Hong Kong police fire tear gas at protesters in new wave of demonstrations

Hong Kong police fire tear gas at protesters in new wave of demonstrations
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Police dispersed anti-government demonstrators in Hong Kong on Sunday using tear gas after a protest and separate march meant to show gratitude to the U.S. government for backing the uprising, Reuters reported.

Hundreds of people turned out for the protest in the Tsim Sha Tsui shopping district, where local businesses closed early before police began spraying tear gas, according to the news service.

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The unrest followed a week of relative stability after candidates favoring direct elections of the city’s leaders saw major victories in municipal elections. The period of relative calm followed months of nearly uninterrupted demonstrations, sparked early in the summer when Chief Executive Carrie Lam introduced a bill to allow extradition of some criminal suspects to China.

“We had demonstrations, peaceful protests, lobbying inside the council, a lot of things we have done but they all failed,” a graduate student who gave his name as Felix said at the Sunday demonstration, Reuters noted.

He added that “there are still five demands” from protesters, including direct elections, Lam’s resignation and a third-party probe into police brutality against protesters.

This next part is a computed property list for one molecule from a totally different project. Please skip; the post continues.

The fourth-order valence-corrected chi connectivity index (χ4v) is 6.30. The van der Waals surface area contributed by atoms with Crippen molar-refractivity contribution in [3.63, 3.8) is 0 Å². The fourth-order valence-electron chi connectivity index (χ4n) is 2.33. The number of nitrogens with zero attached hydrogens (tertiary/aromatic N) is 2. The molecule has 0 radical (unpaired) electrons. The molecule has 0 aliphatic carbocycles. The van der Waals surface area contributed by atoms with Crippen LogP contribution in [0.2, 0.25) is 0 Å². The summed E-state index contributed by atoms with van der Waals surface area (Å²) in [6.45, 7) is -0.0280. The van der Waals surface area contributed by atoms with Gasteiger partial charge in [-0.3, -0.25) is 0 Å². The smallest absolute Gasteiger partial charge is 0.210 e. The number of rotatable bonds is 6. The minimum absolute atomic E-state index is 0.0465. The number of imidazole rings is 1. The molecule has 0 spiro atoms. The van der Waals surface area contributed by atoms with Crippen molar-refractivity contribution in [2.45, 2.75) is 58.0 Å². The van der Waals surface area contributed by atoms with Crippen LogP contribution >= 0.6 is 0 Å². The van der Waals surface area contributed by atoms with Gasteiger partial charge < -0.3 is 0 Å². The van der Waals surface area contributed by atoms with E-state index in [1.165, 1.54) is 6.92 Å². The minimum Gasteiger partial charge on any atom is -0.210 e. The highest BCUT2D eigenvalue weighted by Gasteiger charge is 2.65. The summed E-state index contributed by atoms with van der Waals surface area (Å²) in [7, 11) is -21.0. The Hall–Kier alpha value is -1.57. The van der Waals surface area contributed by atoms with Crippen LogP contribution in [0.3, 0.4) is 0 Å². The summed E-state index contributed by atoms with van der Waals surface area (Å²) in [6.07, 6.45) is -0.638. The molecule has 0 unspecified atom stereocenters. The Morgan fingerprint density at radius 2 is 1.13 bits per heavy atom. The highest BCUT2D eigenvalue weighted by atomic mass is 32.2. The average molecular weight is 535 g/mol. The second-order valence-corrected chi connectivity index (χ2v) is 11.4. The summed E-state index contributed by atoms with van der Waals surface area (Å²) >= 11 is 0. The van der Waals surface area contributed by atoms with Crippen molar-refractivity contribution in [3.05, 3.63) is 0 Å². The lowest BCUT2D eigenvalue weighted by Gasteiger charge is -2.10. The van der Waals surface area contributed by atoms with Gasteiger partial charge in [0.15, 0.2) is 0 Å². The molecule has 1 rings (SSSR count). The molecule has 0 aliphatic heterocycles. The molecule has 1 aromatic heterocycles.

Lam formally withdrew the extradition bill earlier in the year in hopes it would stem the protests, but they have largely continued unabated, with protesters occupying and barricading the campus of Hong Kong Polytechnic University in November before about 1,100 occupiers were arrested last week.

On Sunday, numerous protesters waved American flags, with some of them unfurling a banner depicting President TrumpDonald John TrumpThe Hill's Morning Report - Sponsored by AdvaMed - House panel expected to approve impeachment articles Thursday Democrats worried by Jeremy Corbyn's UK rise amid anti-Semitism Warren, Buttigieg duke it out in sprint to 2020 MORE after he signed bipartisan legislation backing protesters after initially suggesting he would not do anything to jeopardize a trade deal with Beijing and saying “if it weren't for me, thousands of people would have been killed in Hong Kong right now."